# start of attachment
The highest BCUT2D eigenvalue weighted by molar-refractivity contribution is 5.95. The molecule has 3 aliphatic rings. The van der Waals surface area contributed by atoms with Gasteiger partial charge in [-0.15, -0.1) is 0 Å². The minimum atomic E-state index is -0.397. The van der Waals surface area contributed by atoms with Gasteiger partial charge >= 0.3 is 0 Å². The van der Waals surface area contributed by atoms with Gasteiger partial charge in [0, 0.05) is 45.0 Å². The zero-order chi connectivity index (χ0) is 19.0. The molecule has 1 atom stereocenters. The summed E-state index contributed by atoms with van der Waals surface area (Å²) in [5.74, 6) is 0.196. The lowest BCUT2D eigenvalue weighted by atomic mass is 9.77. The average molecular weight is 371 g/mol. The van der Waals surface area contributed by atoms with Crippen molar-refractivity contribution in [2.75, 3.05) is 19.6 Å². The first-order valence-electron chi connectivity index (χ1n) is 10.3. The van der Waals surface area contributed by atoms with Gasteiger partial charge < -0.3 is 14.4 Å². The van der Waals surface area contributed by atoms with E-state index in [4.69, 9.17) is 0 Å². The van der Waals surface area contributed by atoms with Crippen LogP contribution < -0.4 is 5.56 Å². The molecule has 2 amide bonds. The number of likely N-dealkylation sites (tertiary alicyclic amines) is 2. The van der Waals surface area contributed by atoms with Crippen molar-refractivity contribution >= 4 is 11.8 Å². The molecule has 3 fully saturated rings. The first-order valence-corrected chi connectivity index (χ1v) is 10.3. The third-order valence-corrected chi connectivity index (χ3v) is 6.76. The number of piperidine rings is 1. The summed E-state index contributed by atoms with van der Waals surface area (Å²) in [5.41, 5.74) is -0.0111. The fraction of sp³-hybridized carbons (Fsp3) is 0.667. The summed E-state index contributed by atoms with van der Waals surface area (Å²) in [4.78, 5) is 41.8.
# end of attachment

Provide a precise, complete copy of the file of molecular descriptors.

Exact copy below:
The highest BCUT2D eigenvalue weighted by molar-refractivity contribution is 5.95. The molecule has 3 aliphatic rings. The van der Waals surface area contributed by atoms with Gasteiger partial charge in [-0.15, -0.1) is 0 Å². The minimum atomic E-state index is -0.397. The van der Waals surface area contributed by atoms with Gasteiger partial charge >= 0.3 is 0 Å². The van der Waals surface area contributed by atoms with Gasteiger partial charge in [0, 0.05) is 45.0 Å². The zero-order chi connectivity index (χ0) is 19.0. The molecule has 1 atom stereocenters. The summed E-state index contributed by atoms with van der Waals surface area (Å²) in [5.74, 6) is 0.196. The lowest BCUT2D eigenvalue weighted by atomic mass is 9.77. The average molecular weight is 371 g/mol. The van der Waals surface area contributed by atoms with Crippen molar-refractivity contribution in [2.75, 3.05) is 19.6 Å². The first-order valence-electron chi connectivity index (χ1n) is 10.3. The van der Waals surface area contributed by atoms with Gasteiger partial charge < -0.3 is 14.4 Å². The van der Waals surface area contributed by atoms with E-state index in [4.69, 9.17) is 0 Å². The van der Waals surface area contributed by atoms with Crippen LogP contribution < -0.4 is 5.56 Å². The molecule has 2 amide bonds. The number of likely N-dealkylation sites (tertiary alicyclic amines) is 2. The van der Waals surface area contributed by atoms with Crippen molar-refractivity contribution >= 4 is 11.8 Å². The molecule has 3 fully saturated rings. The first-order valence-corrected chi connectivity index (χ1v) is 10.3. The third-order valence-corrected chi connectivity index (χ3v) is 6.76. The number of piperidine rings is 1. The summed E-state index contributed by atoms with van der Waals surface area (Å²) in [5.41, 5.74) is -0.0111. The fraction of sp³-hybridized carbons (Fsp3) is 0.667. The summed E-state index contributed by atoms with van der Waals surface area (Å²) in [4.78, 5) is 41.8.